A-Z of Jargon
APR: Annual Percentage Rate. One way of comparing the various finance deals on offer, it includes all the interest and charges. Don't always take the finance a dealer offers you may get a better rate at a Bank or Building Society.
Banker's draft: The next best thing to cash, a bankers draft is drawn from cleared funds, made payable to a third party and guaranteed by the Bank. This method of payment is much more acceptable and secure than a personal cheque.
Book price: Dealers may often refer to the 'Book' price in a deal. They are referring to the CAP Green Book, a confidential, industry-only guide to secondhand bikes; what price to sell and buy for.
Classifieds: Privately advertised bikes. One of the easiest and best places to buy and sell, cheaper than a dealer's showroom but you buy at your own risk.
Dealer margin: The difference between what a dealer pays for a bike and sells it for, somewhere in between is your scope for a discount.
Depreciation: Your bike's loss over a period of time. New bikes take the biggest loss in the first year, up to 40% of their original value, only Harley;s and some BMWs show any resistance to the price slide, which makes for privately-bought one year old bikes a good investment, providing you pick from the right owner.
Extras: Useful bargaining tools in a private deal, useless at the dealer's when trading in. Dealers like standard bikes and will only pay a fraction of the value of your extras against another bike. You will be better off selling them separate and making the bike as standard as possible.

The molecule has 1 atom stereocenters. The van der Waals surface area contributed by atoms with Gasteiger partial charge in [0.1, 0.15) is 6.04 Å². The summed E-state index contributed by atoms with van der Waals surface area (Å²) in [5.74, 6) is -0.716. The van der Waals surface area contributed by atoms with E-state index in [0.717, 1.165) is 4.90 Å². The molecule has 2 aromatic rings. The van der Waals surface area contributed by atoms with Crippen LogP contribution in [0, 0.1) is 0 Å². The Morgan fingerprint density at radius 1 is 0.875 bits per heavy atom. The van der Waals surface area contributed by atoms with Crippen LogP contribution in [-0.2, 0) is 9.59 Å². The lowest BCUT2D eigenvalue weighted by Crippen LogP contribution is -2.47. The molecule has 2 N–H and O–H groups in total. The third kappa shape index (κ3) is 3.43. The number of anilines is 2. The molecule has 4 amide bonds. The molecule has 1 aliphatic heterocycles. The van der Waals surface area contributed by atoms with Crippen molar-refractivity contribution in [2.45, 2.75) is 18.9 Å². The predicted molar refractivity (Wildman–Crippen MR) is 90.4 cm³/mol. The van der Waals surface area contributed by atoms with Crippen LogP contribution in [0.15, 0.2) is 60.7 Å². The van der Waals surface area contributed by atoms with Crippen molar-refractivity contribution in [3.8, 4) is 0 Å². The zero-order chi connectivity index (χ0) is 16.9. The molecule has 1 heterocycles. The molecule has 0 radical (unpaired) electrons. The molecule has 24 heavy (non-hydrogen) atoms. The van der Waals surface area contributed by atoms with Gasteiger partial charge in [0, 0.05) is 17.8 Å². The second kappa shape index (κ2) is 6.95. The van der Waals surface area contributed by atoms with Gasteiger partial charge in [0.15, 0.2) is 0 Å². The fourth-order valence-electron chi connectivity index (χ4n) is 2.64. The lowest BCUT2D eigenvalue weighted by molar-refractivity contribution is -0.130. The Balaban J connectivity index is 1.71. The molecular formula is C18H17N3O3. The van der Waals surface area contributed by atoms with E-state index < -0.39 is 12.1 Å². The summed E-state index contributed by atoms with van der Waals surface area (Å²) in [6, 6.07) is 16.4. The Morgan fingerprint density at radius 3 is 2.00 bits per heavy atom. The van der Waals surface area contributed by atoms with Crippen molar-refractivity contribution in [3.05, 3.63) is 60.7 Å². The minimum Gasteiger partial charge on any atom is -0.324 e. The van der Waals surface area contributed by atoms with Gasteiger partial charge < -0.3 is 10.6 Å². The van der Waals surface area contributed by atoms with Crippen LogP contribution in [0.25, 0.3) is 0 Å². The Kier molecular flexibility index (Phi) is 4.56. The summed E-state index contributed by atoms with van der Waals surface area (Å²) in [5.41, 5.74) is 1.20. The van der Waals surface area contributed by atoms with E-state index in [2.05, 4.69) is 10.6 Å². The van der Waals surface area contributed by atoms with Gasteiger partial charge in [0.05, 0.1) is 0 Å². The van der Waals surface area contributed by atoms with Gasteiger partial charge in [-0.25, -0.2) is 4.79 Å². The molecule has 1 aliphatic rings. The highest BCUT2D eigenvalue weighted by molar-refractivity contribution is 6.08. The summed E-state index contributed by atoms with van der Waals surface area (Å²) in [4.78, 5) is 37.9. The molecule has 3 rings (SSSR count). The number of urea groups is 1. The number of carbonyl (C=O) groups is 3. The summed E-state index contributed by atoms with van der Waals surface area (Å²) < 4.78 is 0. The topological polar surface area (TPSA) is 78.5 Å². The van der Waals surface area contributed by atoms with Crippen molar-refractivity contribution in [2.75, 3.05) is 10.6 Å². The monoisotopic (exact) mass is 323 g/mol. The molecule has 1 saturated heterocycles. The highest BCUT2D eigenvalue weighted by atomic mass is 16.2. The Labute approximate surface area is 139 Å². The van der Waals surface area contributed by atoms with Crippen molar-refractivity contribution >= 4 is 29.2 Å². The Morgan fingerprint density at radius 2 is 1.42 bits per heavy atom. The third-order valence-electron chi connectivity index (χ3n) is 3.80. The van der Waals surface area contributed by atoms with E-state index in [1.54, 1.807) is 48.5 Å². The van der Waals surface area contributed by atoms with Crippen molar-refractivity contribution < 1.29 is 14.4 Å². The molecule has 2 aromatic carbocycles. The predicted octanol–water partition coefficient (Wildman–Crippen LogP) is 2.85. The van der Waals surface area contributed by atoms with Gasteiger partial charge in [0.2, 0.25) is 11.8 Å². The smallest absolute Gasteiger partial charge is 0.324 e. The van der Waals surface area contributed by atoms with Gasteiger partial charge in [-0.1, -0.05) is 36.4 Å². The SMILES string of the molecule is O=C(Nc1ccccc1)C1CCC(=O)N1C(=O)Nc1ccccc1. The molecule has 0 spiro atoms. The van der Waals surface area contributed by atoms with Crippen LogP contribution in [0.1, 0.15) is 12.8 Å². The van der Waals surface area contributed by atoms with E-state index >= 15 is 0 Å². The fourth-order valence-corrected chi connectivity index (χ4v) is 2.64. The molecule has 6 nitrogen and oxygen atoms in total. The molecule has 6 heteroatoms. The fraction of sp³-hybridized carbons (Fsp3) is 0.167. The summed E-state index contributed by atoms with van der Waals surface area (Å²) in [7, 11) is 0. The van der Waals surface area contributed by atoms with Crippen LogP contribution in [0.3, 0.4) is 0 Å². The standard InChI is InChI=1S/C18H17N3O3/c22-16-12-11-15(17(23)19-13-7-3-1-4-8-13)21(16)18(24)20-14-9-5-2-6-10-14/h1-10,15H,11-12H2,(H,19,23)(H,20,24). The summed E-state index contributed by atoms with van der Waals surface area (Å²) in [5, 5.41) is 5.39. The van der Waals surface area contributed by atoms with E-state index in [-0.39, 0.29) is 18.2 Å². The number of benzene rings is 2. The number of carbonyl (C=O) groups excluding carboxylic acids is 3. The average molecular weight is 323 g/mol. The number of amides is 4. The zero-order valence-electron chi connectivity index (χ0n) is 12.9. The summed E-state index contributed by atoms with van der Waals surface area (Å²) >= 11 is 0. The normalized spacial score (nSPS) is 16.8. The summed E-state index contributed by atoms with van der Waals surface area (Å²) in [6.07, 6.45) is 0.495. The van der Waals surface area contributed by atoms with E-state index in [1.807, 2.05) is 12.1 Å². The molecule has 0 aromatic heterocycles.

FSH: Full Service History. Check the stamps and dates carefully to make sure the servicing is genuine, call the garage to check. A bike with FSH is much more desirable than one without.
HP: Hire Purchase, finance spread over a long period of time. The bike is only owned by you when the final payment has been made.
Logbook: Also known as the V5, the logbook is the official record of the registered keeper, not necessarily the owner of the bike. Off-road bikes don't tend to have one but don't buy a bike without it.
MOT: The Ministry of Transport test is a compulsory annual inspection on machines over three years old. It is a basic check that cover's a bike's roadworthiness, but shouldn't be taken as a guarantee of good condition.
Part exchange: Also know as P/X or part-ex. Off-setting the price of a new or secondhand bike from a dealer (usually) against the value of your existing bike.
Pre-reg: Pre-registration. When new bikes have number plates issued by dealers to alter sales statistics or other reasons. For example, dealers pre-registered thousands of Yamaha's Fazer 600 to avoid punitive emissions laws. Expect mint zero mile bikes, prices should be slightly lower than new.
Road Tax: Road fund licence - required for all bikes
T&T: Taxed and Tested. The bike has some tax and MoT left to run.
Terms and Conditions: AKA the small print. If you have any sense you will read the small print, otherwise you may regret it later.
Total Loss : Damaged repairables are a pig to sell on, so unless you plan to keep the bike for a long time, or are prepared to accept less for it when you sell, they're best avoided.
V5 - the logbook is the official record of the registered keeper, not necessarily the owner of the bike. Off-road bikes don't tend to have one but don't buy a bike without it.
VGC: Very Good Condition
Warranty: Manufacturer warranties on new bikes are not necessarily invalidated by using non-franchised dealers, despite what you may be told. Unofficial add-ons may comprise the warranty, so check before you meddle.
Write-off: Damaged repairables are a pig to sell on, so unless you plan to keep the bike for a long time, or are prepared to accept less for it when you sell, they're best avoided.